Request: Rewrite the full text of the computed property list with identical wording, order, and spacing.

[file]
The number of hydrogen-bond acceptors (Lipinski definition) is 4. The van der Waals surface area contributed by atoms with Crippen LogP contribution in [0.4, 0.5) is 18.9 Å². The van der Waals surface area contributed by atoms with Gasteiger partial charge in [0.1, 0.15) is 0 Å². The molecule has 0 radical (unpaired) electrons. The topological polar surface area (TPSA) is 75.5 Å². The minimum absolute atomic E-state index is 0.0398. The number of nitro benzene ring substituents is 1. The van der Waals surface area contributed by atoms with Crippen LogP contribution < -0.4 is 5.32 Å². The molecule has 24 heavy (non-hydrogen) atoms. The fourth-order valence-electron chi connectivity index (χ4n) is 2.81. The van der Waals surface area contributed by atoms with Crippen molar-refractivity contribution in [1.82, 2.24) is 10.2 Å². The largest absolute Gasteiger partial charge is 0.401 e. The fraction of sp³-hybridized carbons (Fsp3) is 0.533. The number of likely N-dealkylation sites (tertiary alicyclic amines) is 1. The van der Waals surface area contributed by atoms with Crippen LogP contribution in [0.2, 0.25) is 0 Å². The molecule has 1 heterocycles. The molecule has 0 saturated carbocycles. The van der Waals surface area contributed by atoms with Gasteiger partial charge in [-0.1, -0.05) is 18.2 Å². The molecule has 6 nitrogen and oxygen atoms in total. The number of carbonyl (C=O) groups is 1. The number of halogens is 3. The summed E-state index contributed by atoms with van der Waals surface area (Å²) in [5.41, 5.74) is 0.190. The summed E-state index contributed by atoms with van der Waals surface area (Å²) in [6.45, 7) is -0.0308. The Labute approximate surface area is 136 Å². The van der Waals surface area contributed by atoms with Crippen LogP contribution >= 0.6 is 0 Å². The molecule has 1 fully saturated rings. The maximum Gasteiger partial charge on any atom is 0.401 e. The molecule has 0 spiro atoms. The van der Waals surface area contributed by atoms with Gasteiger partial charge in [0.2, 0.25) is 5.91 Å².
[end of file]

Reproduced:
The number of hydrogen-bond acceptors (Lipinski definition) is 4. The van der Waals surface area contributed by atoms with Crippen LogP contribution in [0.4, 0.5) is 18.9 Å². The van der Waals surface area contributed by atoms with Gasteiger partial charge in [0.1, 0.15) is 0 Å². The molecule has 0 radical (unpaired) electrons. The topological polar surface area (TPSA) is 75.5 Å². The minimum absolute atomic E-state index is 0.0398. The number of nitro benzene ring substituents is 1. The van der Waals surface area contributed by atoms with Crippen LogP contribution < -0.4 is 5.32 Å². The molecule has 24 heavy (non-hydrogen) atoms. The fourth-order valence-electron chi connectivity index (χ4n) is 2.81. The van der Waals surface area contributed by atoms with Crippen molar-refractivity contribution in [1.82, 2.24) is 10.2 Å². The largest absolute Gasteiger partial charge is 0.401 e. The fraction of sp³-hybridized carbons (Fsp3) is 0.533. The number of likely N-dealkylation sites (tertiary alicyclic amines) is 1. The van der Waals surface area contributed by atoms with Crippen LogP contribution in [0.2, 0.25) is 0 Å². The molecule has 1 heterocycles. The molecule has 0 saturated carbocycles. The van der Waals surface area contributed by atoms with Gasteiger partial charge in [-0.1, -0.05) is 18.2 Å². The molecule has 6 nitrogen and oxygen atoms in total. The number of carbonyl (C=O) groups is 1. The number of halogens is 3. The summed E-state index contributed by atoms with van der Waals surface area (Å²) in [5.41, 5.74) is 0.190. The summed E-state index contributed by atoms with van der Waals surface area (Å²) in [6.45, 7) is -0.0308. The Labute approximate surface area is 136 Å². The van der Waals surface area contributed by atoms with Crippen LogP contribution >= 0.6 is 0 Å². The molecule has 1 fully saturated rings. The maximum Gasteiger partial charge on any atom is 0.401 e. The molecule has 0 spiro atoms. The van der Waals surface area contributed by atoms with Gasteiger partial charge in [0.2, 0.25) is 5.91 Å².